All text and images © PSR 2013

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8 Responses to “Has Your Book Already Been Written?”

  1. Mari Biella November 16, 2013 at 4:04 am #

    An interesting post as always, Paul. I’ve heard that it’s not at all uncommon for writers to find, to their horror, that the novel they thought entirely original and unique is, in fact, rather similar to another. It’s to be expected, perhaps: there are only so many basic stories out there. I think what is more interesting is how an individual writer deals with their material; it is this that truly makes them unique.

    I too experience dialogues between my inner King and my inner Tartt. After all, who knows how much time they have left? However, and whilst I’m very fond of King, I have to say that for my money Tartt is the better writer, and this may not be unrelated to the amount of time she spends crafting her novels.

  2. Paul Sutton Reeves November 16, 2013 at 9:22 am #

    Hi Mari and thanks for your comments. You’re right about the originality of stories. It’s long been established that there are only seven or nine or some number of stories to be told, depending upon how you categorise them. It’s when the context is the same that the alarm bells start ringing. For all that, it’s in the prose and imagery and characterisation that the real distinction between books lies.

    And there might just be a connection between the time spent on crafting a novel and its quality, Mari (a theme I’m always happy to discuss in November!). I don’t like King’s writing at all but I admire his imagination and I like him as a character. Tartt, on the other hand, represents the approach to writing that I believe to be right – careful thought and craft.

  3. jhuwevans November 18, 2013 at 9:15 pm #

    Well as you know I have some finished novels and they are all unique. Some are uniquely unique, as indeed are yours, especially the work in progress. I think I’ll ditch the trilogy written only with the letter z (zed for our US cousins); it limits the characters too much except when they’re sleeping.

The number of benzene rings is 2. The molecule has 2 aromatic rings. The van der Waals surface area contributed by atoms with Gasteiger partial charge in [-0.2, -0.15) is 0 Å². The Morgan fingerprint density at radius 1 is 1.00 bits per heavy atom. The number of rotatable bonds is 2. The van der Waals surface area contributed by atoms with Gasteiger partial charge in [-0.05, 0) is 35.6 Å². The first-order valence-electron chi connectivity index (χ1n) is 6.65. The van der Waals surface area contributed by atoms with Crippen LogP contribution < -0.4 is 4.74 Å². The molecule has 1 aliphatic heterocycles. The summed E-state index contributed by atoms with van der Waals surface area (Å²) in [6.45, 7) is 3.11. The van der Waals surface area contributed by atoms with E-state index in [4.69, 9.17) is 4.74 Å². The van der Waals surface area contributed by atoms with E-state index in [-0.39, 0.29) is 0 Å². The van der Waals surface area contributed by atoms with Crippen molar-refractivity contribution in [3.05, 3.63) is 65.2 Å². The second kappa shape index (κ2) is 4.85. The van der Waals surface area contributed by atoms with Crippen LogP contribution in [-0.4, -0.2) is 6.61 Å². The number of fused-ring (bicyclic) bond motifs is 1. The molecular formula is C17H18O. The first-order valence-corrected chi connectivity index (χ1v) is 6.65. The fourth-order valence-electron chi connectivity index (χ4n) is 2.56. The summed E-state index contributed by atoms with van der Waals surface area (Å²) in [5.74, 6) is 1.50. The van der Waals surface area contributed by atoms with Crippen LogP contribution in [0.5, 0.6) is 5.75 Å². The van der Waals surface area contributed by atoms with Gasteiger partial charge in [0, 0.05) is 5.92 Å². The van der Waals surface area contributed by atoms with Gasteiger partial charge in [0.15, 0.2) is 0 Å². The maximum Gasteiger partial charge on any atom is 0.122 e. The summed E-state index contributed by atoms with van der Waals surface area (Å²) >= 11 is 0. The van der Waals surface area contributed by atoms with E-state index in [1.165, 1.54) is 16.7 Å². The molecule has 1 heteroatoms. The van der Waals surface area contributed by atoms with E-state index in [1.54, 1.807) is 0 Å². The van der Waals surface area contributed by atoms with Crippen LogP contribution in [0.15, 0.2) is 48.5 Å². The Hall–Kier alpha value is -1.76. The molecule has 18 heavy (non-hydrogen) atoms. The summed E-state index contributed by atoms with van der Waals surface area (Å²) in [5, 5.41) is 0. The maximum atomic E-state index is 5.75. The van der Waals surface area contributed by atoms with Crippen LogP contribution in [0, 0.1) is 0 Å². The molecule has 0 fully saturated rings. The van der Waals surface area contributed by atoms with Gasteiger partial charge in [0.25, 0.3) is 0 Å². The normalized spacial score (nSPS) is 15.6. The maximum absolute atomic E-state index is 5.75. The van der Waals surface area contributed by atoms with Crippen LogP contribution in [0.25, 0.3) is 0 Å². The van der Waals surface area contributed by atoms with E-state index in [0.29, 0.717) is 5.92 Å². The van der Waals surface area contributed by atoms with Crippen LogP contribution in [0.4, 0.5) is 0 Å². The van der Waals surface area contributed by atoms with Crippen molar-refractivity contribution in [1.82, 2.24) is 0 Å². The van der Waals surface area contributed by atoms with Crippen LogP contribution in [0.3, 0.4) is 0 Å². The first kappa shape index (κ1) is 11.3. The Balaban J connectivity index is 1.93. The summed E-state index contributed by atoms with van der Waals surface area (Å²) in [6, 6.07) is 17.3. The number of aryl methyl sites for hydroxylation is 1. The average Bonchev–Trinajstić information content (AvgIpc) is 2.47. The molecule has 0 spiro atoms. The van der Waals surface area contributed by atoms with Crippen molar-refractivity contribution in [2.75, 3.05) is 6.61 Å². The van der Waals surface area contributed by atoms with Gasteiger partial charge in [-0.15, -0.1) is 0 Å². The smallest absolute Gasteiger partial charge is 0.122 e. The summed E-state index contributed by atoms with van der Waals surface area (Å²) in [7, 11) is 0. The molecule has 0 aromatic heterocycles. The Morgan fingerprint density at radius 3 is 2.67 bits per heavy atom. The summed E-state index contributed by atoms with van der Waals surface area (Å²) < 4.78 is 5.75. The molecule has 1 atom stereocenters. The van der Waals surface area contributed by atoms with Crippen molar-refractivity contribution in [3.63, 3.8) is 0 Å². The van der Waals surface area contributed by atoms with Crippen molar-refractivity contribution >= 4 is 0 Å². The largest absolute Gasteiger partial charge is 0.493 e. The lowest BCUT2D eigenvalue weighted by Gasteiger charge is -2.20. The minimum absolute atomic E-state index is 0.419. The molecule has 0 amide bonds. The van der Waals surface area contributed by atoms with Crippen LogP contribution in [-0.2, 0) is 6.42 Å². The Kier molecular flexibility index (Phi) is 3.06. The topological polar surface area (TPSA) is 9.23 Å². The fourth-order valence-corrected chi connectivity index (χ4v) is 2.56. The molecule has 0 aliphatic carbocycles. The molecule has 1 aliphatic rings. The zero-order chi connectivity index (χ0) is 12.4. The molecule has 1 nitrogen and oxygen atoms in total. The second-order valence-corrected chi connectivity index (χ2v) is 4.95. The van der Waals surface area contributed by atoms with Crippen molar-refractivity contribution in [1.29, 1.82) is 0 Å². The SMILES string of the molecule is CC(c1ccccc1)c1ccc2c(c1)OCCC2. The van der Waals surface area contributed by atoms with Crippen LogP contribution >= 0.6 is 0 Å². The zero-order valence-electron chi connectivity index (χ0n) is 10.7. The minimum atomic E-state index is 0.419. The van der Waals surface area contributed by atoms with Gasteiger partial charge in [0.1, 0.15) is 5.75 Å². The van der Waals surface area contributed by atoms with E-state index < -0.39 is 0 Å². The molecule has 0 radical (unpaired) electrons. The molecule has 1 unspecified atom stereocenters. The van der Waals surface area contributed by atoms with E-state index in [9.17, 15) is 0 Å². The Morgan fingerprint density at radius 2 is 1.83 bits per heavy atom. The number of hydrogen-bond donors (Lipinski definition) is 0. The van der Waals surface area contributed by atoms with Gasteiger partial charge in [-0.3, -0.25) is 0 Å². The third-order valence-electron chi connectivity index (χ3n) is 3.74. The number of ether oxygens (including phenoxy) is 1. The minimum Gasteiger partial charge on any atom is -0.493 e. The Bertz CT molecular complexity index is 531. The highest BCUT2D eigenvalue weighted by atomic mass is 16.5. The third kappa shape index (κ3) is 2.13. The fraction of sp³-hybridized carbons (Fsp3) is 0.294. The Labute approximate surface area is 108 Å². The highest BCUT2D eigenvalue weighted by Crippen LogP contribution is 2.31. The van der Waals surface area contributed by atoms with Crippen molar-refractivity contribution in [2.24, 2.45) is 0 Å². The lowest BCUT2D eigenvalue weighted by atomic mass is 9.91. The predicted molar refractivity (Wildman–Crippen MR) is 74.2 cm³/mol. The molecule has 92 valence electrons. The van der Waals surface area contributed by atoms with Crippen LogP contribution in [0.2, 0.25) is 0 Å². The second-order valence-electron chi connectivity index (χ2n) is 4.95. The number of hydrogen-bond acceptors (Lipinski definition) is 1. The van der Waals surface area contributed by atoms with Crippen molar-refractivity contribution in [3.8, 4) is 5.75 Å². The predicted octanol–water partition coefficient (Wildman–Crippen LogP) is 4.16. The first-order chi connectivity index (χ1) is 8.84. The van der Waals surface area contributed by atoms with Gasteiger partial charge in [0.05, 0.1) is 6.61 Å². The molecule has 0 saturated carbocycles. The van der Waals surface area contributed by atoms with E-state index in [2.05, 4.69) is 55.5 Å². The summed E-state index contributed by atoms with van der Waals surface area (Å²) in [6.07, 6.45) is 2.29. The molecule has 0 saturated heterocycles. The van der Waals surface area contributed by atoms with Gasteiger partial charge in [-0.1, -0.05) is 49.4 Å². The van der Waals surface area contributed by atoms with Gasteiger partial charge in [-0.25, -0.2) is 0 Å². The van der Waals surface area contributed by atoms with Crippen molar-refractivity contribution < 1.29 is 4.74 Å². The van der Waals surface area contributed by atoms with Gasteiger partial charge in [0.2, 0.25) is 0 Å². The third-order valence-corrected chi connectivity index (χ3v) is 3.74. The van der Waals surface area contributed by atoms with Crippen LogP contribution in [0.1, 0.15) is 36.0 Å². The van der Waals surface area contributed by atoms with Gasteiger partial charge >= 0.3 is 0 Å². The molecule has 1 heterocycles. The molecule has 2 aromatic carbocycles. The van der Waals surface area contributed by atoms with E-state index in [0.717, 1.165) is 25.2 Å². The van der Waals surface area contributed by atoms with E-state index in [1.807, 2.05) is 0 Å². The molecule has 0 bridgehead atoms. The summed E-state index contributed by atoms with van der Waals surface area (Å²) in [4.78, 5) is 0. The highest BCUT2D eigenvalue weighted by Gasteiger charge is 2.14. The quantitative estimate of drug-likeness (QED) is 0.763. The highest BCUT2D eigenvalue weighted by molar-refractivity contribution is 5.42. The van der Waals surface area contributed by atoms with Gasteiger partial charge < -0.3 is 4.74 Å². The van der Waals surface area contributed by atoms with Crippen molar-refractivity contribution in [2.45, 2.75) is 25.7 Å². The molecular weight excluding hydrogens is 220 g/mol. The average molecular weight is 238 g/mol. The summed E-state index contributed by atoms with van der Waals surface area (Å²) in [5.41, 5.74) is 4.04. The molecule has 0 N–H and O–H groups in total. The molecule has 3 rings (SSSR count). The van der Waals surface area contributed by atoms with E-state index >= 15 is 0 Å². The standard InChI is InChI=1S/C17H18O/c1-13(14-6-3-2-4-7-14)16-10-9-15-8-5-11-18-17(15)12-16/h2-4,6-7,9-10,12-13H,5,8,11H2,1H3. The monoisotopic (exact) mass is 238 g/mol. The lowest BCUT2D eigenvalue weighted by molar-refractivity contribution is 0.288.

I’m an afficianado of THE WORKS. The Ipswich shop is the best in the whole world and I reccomend that it become a tourist attraction.

  4. Paul Sutton Reeves November 18, 2013 at 10:01 pm #

    Yes, Huw, my work-in-progress certainly seems unique. But who knows? Maybe I’ll wander into The Works and find its doppelgänger. Working on the fringes of fantasy/sf ought to allow for individuality, though the remaindered stock in said bookshop might suggest otherwise.

    Hmm, the trilogy written only with the letter ‘z’ reminds me of the short story that I wrote featuring words beginning with ‘x’ then ‘y’ and finally ‘z’. Such constraints are always fun. Yours sounds a little too challenging though.

  5. jenisindc December 5, 2013 at 8:04 pm #

    I am always terrified that someone is writing my novel, which i have no started yet.

    • Paul Sutton Reeves December 5, 2013 at 8:09 pm #

      Yup, it’s the ultimate horror, isn’t it?

      • jenisindc December 5, 2013 at 8:23 pm #

        Yes, yes it is. It makes you not want to write, due to the fact that your story has already been told. But this is why I write complex relationships for my characters to deal with. I hope that no one has thought about it but it is possible. If they get to it before me, I just wish them luck in navigating these relationships. I am still doing tons of research so it is possible that they are writing it why I research it.

      • Paul Sutton Reeves December 5, 2013 at 8:44 pm #

        Hmm, well, my books tend to be so off-the-wall that any book bearing a superficial resemblance to them is almost certain to prove entirely different on closer inspection!